ARQ (2016) Movie Review

ARQ, the new original movie from OTT service Netflix, is woefully standard. Not only is it woefully standard, but it is a blatant premise ripoff of the criminally under-seen Edge of Tomorrow. Renton (Robbie Amell), or, as he is affectionately referred to by his compatriot Hannah (Rachael Taylor), Ren, finds himself stuck in a time loop paradox in which the same infiltration of his hidden compound occurs over and over again.

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The world of ARQ is the typical post-apocalyptic science fiction: savages and raiders rule, food is a scarce resource, random technological innovations litter the screen. This said, the world of ARQ is not fleshed out. Instead, the narrative decides to drop us in medias res, with Ren waking up to the “family” of mercenaries rushing in to return what Ren stole from them.

There is nothing wrong with beginning an action narrative without much explanation of the world itself. But the film must establish something before beginning the narrative in earnest. We learn very little about the characters, save for that they have a past and are considered criminals in certain powerful circles.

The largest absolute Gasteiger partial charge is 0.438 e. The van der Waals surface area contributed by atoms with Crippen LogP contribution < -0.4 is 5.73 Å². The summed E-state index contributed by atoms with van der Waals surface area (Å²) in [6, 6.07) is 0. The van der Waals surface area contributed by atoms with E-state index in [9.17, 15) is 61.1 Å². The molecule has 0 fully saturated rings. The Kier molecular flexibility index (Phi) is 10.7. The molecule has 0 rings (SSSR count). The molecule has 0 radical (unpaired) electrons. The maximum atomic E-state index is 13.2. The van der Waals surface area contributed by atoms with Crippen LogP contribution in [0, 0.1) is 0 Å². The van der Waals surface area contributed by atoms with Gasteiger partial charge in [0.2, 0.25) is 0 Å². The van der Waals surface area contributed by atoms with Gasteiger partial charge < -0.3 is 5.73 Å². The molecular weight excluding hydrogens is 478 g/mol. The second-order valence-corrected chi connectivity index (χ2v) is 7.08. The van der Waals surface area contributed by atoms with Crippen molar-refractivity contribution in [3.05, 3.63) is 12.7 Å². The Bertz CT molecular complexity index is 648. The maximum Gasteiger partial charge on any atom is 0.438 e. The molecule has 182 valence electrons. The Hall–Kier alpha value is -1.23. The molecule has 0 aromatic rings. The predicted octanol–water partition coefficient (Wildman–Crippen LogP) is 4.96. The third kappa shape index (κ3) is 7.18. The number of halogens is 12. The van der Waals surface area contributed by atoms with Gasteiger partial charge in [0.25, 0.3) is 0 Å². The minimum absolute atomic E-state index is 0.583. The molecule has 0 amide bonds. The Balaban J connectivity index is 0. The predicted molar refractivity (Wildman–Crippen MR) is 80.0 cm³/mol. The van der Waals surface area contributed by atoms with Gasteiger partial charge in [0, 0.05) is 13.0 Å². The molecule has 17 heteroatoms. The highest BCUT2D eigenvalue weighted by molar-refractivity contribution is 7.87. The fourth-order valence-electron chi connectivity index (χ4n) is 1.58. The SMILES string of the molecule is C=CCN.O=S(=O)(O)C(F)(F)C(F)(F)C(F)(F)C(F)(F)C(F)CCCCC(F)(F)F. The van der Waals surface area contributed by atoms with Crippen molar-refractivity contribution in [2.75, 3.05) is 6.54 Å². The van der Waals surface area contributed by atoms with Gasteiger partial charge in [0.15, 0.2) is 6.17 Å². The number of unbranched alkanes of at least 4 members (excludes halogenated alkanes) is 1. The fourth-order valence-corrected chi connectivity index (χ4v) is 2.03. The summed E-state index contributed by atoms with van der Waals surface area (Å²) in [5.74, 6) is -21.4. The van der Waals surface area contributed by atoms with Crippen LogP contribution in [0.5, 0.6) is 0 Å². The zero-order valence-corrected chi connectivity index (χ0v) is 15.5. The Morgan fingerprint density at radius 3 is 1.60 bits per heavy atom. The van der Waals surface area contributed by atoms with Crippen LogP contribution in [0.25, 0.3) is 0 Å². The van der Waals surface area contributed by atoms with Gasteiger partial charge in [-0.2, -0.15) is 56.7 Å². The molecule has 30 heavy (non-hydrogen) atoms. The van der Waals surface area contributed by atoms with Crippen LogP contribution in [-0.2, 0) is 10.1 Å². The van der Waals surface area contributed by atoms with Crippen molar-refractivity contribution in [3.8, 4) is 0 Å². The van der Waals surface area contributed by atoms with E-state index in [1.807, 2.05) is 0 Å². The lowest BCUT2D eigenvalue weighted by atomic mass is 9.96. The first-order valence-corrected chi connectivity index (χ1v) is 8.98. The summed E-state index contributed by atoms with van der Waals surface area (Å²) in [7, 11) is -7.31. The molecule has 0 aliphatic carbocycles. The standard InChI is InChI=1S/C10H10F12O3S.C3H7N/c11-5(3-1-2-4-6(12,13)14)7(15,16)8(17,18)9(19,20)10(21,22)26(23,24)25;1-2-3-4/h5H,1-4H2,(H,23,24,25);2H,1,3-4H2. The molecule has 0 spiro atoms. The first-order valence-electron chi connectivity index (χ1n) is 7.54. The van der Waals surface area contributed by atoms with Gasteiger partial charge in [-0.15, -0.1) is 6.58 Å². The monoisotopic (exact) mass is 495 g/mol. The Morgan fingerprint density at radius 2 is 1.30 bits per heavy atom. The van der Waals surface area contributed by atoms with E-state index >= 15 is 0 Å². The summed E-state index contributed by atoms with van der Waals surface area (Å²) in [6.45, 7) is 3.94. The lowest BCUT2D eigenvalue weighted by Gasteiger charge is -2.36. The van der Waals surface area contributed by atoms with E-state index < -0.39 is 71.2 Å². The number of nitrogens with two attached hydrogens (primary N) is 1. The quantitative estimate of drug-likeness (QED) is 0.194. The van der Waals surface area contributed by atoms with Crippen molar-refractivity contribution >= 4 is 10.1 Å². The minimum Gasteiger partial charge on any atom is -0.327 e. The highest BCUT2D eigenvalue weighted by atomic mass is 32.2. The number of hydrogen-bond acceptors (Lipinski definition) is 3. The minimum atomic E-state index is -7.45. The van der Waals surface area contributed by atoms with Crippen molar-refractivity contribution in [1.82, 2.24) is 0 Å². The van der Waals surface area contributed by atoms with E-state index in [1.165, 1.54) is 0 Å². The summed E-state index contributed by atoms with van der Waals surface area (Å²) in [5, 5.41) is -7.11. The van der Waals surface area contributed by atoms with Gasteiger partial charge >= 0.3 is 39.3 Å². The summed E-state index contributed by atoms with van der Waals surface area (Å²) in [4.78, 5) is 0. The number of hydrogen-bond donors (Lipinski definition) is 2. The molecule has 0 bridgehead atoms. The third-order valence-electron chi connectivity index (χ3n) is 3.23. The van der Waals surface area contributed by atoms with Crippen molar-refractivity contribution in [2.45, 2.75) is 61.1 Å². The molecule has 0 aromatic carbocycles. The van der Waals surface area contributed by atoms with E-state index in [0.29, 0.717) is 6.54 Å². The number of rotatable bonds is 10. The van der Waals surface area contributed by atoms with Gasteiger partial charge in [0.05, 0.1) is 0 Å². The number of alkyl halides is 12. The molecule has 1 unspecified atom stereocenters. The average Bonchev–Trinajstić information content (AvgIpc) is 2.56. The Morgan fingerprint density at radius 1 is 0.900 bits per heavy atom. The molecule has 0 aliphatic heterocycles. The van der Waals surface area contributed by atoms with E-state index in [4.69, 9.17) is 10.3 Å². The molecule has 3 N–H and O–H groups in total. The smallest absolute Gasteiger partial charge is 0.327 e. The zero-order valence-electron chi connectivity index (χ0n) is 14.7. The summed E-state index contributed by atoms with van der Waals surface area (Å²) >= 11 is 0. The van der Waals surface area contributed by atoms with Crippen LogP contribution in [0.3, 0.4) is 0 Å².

We learn more as the narrative unfolds, but it is hardly a capable thread when there is no sympathy or intrigue established for the protagonist. Ignoring its resemblance to the far superior Edge of Tomorrow, the time loop angle does produce interesting wrinkles as it progresses, but the lack of character and world building is heavily detrimental.

Visually, the film is an overly dark, overly sparse space. The contained setting makes for neither claustrophobia nor imagination. The mise-on-scene, as previously described, is sci-fi for sci-fis sake. The repetition yields different camera perspectives that are somewhat compelling but never enough to supersede the lackluster narrative.

ARQ is a throwaway science fiction thriller. An uninspired narrative grinds the close-quarters action to a halt, leaving each iteration of the time loop less inviting than the last. Ignoring massive plot holes and inconsistencies, the film is not intelligent enough to stack up to the great time travel narratives of film, like Upstream Color. Given the cinematic value does not make up for this lacking script, there is little to grasp on to here.

 

ARQ: D

 

As always, thanks for reading!

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—Alex Brannan (@TheAlexBrannan)

 

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